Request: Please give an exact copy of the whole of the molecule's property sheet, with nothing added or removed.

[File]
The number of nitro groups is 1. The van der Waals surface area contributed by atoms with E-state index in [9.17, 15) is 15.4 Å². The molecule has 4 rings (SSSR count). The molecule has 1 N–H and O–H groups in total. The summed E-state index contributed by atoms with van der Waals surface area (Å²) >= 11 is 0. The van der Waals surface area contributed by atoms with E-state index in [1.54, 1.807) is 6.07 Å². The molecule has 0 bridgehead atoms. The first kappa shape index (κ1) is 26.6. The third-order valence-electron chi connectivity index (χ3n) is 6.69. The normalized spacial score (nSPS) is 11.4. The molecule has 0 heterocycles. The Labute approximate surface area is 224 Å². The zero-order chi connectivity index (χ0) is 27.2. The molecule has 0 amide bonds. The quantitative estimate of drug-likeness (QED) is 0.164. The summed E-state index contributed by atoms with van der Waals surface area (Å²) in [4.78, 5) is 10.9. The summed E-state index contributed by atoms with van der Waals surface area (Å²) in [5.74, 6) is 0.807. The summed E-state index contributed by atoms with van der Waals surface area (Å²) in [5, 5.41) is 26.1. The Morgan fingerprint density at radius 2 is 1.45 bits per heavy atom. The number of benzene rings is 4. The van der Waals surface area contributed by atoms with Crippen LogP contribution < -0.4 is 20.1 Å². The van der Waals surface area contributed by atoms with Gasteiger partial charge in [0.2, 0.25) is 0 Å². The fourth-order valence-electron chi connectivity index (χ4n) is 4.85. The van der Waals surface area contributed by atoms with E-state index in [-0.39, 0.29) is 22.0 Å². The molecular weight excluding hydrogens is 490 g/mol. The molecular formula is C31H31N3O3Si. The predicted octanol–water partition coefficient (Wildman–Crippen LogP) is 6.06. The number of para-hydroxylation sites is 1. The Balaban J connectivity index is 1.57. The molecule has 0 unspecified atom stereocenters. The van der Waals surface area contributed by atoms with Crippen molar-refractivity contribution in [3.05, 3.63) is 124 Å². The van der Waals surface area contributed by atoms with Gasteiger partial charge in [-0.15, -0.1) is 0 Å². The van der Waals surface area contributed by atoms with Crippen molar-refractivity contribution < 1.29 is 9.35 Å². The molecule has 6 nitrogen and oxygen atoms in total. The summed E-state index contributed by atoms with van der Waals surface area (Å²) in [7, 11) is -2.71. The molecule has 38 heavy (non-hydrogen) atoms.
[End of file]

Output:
The number of nitro groups is 1. The van der Waals surface area contributed by atoms with E-state index in [9.17, 15) is 15.4 Å². The molecule has 4 rings (SSSR count). The molecule has 1 N–H and O–H groups in total. The summed E-state index contributed by atoms with van der Waals surface area (Å²) >= 11 is 0. The van der Waals surface area contributed by atoms with E-state index in [1.54, 1.807) is 6.07 Å². The molecule has 0 bridgehead atoms. The first kappa shape index (κ1) is 26.6. The third-order valence-electron chi connectivity index (χ3n) is 6.69. The normalized spacial score (nSPS) is 11.4. The molecule has 0 heterocycles. The Labute approximate surface area is 224 Å². The zero-order chi connectivity index (χ0) is 27.2. The molecule has 0 amide bonds. The quantitative estimate of drug-likeness (QED) is 0.164. The summed E-state index contributed by atoms with van der Waals surface area (Å²) in [4.78, 5) is 10.9. The summed E-state index contributed by atoms with van der Waals surface area (Å²) in [5.74, 6) is 0.807. The summed E-state index contributed by atoms with van der Waals surface area (Å²) in [5, 5.41) is 26.1. The Morgan fingerprint density at radius 2 is 1.45 bits per heavy atom. The number of benzene rings is 4. The van der Waals surface area contributed by atoms with Crippen LogP contribution < -0.4 is 20.1 Å². The van der Waals surface area contributed by atoms with Gasteiger partial charge in [0.2, 0.25) is 0 Å². The fourth-order valence-electron chi connectivity index (χ4n) is 4.85. The van der Waals surface area contributed by atoms with E-state index in [-0.39, 0.29) is 22.0 Å². The molecular weight excluding hydrogens is 490 g/mol. The molecular formula is C31H31N3O3Si. The predicted octanol–water partition coefficient (Wildman–Crippen LogP) is 6.06. The number of para-hydroxylation sites is 1. The Balaban J connectivity index is 1.57. The molecule has 0 unspecified atom stereocenters. The van der Waals surface area contributed by atoms with Crippen molar-refractivity contribution in [3.05, 3.63) is 124 Å². The van der Waals surface area contributed by atoms with Gasteiger partial charge in [-0.15, -0.1) is 0 Å². The van der Waals surface area contributed by atoms with Crippen molar-refractivity contribution < 1.29 is 9.35 Å². The molecule has 6 nitrogen and oxygen atoms in total. The summed E-state index contributed by atoms with van der Waals surface area (Å²) in [7, 11) is -2.71. The molecule has 38 heavy (non-hydrogen) atoms.